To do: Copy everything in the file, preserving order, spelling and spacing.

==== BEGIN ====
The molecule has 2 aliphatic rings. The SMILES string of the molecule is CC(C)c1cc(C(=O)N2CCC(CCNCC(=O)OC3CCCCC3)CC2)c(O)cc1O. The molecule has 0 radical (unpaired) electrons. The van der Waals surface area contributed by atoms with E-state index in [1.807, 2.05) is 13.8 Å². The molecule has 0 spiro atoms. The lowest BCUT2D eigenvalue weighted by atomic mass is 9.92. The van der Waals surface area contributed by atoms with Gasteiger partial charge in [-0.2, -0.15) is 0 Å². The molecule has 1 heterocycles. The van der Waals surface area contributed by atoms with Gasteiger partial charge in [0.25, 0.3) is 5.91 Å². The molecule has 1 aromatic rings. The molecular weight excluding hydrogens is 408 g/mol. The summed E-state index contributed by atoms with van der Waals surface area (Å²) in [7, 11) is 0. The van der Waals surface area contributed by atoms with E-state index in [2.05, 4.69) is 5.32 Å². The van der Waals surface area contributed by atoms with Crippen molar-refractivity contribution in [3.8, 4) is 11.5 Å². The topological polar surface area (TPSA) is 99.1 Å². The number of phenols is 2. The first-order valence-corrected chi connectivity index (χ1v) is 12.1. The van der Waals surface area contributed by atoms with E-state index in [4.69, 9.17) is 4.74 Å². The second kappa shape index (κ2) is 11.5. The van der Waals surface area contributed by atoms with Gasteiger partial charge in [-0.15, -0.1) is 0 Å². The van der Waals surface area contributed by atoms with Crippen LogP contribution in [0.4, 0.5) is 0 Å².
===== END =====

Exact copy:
The molecule has 2 aliphatic rings. The SMILES string of the molecule is CC(C)c1cc(C(=O)N2CCC(CCNCC(=O)OC3CCCCC3)CC2)c(O)cc1O. The molecule has 0 radical (unpaired) electrons. The van der Waals surface area contributed by atoms with E-state index in [1.807, 2.05) is 13.8 Å². The molecule has 0 spiro atoms. The lowest BCUT2D eigenvalue weighted by atomic mass is 9.92. The van der Waals surface area contributed by atoms with Gasteiger partial charge in [-0.2, -0.15) is 0 Å². The molecule has 1 heterocycles. The van der Waals surface area contributed by atoms with Gasteiger partial charge in [0.25, 0.3) is 5.91 Å². The molecule has 1 aromatic rings. The molecular weight excluding hydrogens is 408 g/mol. The summed E-state index contributed by atoms with van der Waals surface area (Å²) in [7, 11) is 0. The van der Waals surface area contributed by atoms with E-state index in [2.05, 4.69) is 5.32 Å². The van der Waals surface area contributed by atoms with Crippen molar-refractivity contribution in [3.8, 4) is 11.5 Å². The topological polar surface area (TPSA) is 99.1 Å². The number of phenols is 2. The first-order valence-corrected chi connectivity index (χ1v) is 12.1. The van der Waals surface area contributed by atoms with E-state index in [4.69, 9.17) is 4.74 Å². The second kappa shape index (κ2) is 11.5. The van der Waals surface area contributed by atoms with Gasteiger partial charge in [-0.15, -0.1) is 0 Å². The van der Waals surface area contributed by atoms with Crippen LogP contribution in [0.4, 0.5) is 0 Å².